Let me back up a little bit and recap our house hunting journey. The first house we pounced on was The Foreclosure. It was on a beautiful piece of property in a quiet but somewhat rural neighborhood. That house had loads of potential, but went for much higher at auction than we were comfortable spending given the amount of work it needed.

Next, we put an offer in on The Corner Lot. We liked the newer-ish neighborhood, but the seller needed to get more out of the house than we felt it was worth in today’s market. At the end of negotiations, we couldn’t come to an agreement and had to walk away. I’m still a little heartbroken over that one.

Then, we went really crazy! Although we hadn’t originally considered a condo, we loved the location of The Downtown Condo and began to fantasize about living in the historic district above our favorite little coffee shop. We submitted an offer and things happened quickly – our offer was accepted, we went under contract and passed the inspection period. But, two weeks before closing, the appraisal brought up some concerns that made us feel like a condo might not be the wisest investment. We listened to our gut instinct and walked away again.

One afternoon in late August, I was walking the dogs to the park and noticed a for sale sign in front of The Central Location. The house didn’t appeal to me at all, but I immediately realized that the lot was pretty incredible. It backs right up to the park and city swimming pool. The public schools, historic downtown and Jason’s office are less than a five minute walk along the bike trail. Plus, there are nice views of Mt. Sopris from the backyard. Sold! I didn’t even need to see the inside.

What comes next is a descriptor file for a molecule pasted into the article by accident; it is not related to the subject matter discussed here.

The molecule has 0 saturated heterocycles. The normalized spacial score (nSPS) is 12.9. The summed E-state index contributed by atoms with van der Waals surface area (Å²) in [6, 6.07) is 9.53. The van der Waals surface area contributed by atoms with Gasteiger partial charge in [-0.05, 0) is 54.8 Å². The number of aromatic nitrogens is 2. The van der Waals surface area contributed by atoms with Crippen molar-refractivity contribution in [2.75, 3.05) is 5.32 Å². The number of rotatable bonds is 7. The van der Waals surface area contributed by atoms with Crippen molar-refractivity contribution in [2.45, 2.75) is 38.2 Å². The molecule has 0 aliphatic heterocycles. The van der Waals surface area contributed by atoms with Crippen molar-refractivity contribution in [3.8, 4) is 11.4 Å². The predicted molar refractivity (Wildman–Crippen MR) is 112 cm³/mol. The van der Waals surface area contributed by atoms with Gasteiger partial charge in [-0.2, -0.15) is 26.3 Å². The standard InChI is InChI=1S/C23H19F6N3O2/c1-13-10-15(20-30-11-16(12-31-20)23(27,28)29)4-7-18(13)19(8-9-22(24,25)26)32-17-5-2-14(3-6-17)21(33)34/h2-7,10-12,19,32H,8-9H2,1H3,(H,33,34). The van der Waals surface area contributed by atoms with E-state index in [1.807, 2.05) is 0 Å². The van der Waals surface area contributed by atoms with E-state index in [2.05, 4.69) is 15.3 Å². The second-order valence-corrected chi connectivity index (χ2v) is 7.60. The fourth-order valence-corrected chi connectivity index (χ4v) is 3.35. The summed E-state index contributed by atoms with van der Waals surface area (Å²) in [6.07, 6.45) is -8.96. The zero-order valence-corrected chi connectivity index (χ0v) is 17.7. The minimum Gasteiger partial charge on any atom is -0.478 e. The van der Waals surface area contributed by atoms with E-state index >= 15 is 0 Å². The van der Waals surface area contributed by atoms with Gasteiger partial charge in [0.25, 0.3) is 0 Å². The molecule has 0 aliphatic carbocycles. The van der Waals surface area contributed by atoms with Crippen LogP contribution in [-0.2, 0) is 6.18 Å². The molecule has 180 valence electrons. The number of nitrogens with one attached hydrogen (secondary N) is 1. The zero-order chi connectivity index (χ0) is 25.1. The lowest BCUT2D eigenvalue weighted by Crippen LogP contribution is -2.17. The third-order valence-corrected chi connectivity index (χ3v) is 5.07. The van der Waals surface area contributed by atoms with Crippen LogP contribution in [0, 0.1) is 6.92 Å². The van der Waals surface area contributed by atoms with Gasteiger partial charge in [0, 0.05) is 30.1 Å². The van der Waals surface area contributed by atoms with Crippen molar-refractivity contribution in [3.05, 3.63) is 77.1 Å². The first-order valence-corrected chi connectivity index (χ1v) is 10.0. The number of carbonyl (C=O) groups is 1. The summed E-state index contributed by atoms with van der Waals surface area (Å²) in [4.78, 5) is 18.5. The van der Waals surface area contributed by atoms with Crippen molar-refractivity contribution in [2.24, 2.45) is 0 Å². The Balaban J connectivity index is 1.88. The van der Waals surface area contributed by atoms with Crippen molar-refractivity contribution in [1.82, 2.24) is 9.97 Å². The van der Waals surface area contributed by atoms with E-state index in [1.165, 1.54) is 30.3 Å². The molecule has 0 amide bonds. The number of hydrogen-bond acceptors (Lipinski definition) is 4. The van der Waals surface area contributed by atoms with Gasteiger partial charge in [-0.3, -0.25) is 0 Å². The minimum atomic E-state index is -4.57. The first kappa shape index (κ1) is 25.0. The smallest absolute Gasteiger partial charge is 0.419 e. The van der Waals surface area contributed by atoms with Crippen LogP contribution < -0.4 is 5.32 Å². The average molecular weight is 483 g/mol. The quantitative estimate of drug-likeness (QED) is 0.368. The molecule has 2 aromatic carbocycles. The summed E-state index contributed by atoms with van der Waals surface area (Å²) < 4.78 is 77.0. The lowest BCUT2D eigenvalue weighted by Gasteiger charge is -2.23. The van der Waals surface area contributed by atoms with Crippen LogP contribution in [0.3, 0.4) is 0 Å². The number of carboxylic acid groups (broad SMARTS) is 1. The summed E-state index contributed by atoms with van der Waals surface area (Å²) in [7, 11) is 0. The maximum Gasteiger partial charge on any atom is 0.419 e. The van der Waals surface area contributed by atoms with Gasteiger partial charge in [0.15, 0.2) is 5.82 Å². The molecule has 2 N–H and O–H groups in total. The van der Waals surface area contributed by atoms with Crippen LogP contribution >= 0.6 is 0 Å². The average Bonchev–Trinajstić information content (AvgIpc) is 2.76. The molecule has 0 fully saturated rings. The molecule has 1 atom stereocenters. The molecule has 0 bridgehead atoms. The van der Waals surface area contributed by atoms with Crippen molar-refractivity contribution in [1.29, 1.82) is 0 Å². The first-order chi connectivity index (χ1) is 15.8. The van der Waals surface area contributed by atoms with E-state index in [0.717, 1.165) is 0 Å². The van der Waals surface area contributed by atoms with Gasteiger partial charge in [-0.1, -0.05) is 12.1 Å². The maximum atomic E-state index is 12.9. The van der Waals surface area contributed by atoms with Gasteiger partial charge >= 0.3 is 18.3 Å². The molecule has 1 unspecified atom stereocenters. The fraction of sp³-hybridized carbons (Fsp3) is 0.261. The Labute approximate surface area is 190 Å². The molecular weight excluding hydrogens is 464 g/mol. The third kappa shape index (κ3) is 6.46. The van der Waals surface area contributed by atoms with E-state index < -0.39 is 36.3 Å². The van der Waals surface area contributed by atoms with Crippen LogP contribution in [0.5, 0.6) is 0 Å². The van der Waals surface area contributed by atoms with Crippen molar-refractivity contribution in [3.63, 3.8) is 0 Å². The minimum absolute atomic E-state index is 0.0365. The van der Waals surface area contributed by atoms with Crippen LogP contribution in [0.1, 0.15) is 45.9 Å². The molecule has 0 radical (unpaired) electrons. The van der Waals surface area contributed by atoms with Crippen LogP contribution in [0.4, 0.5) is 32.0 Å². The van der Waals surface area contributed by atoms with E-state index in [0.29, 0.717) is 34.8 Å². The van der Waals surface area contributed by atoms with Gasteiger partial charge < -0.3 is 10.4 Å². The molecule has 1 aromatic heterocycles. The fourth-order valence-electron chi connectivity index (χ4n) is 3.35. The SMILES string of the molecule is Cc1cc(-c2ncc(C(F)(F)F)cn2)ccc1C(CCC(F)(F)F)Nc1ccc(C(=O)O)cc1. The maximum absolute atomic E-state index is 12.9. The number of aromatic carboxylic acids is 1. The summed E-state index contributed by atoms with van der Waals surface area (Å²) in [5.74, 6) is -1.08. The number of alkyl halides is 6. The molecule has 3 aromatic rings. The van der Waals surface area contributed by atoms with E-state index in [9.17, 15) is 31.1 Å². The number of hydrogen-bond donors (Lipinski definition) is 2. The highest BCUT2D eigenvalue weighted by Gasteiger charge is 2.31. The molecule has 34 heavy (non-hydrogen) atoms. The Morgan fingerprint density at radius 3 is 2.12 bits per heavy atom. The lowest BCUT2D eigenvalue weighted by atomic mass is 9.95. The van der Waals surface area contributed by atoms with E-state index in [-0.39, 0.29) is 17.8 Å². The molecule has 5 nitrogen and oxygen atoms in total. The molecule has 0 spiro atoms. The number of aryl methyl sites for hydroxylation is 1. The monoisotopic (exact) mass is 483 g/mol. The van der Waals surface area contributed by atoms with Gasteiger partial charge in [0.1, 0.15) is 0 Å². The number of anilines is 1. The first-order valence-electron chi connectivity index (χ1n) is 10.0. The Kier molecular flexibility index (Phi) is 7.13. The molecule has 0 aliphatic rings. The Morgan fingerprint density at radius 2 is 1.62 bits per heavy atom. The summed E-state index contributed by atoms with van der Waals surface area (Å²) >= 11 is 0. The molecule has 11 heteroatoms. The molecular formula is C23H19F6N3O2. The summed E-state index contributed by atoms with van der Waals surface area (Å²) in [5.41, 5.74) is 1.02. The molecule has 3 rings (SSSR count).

As you can tell from the MLS photos, we have our work cut out for us…..

Entry – Before

Living Area – Before

Kitchen – Before

Guest Bedroom – Before

Guest Bath – Before

Master Bedroom – Before

Backyard – Before

Park – Summer

We actually have some pretty big dreams for this house! We’re already working with an architect to draw up plans for an addition and to reconfigure some of the existing spaces to make the floor plan more functional. Hopefully we can take better advantage of the mountain views, too. Once construction begins, it will likely be 6-9 months before we can move in and, you know, actually live here. In the meantime, I’m excited about making this house our home and documenting the design and construction process along the way. I fully expect that Lucky #7 will be our nuttiest adventure in homeownership yet!



House Hunting

We started perusing real estate ads back when moving to Colorado was still a pipe dream and quickly learned that the market here is crazy with a capital C! We knew that we’d probably have to adjust our expectations and standard of living if we eventually wanted to purchase a home in the Roaring Fork Valley. Last April, once we made the decision that Basalt was the place we wanted to called home for the long-term, we seriously started hunting for houses. Honestly, we didn’t have much to choose from – there is very little on the market in Basalt proper (especially in our price range!) and the homes that pop up tend to go under contract very fast, usually for full market value and often even higher.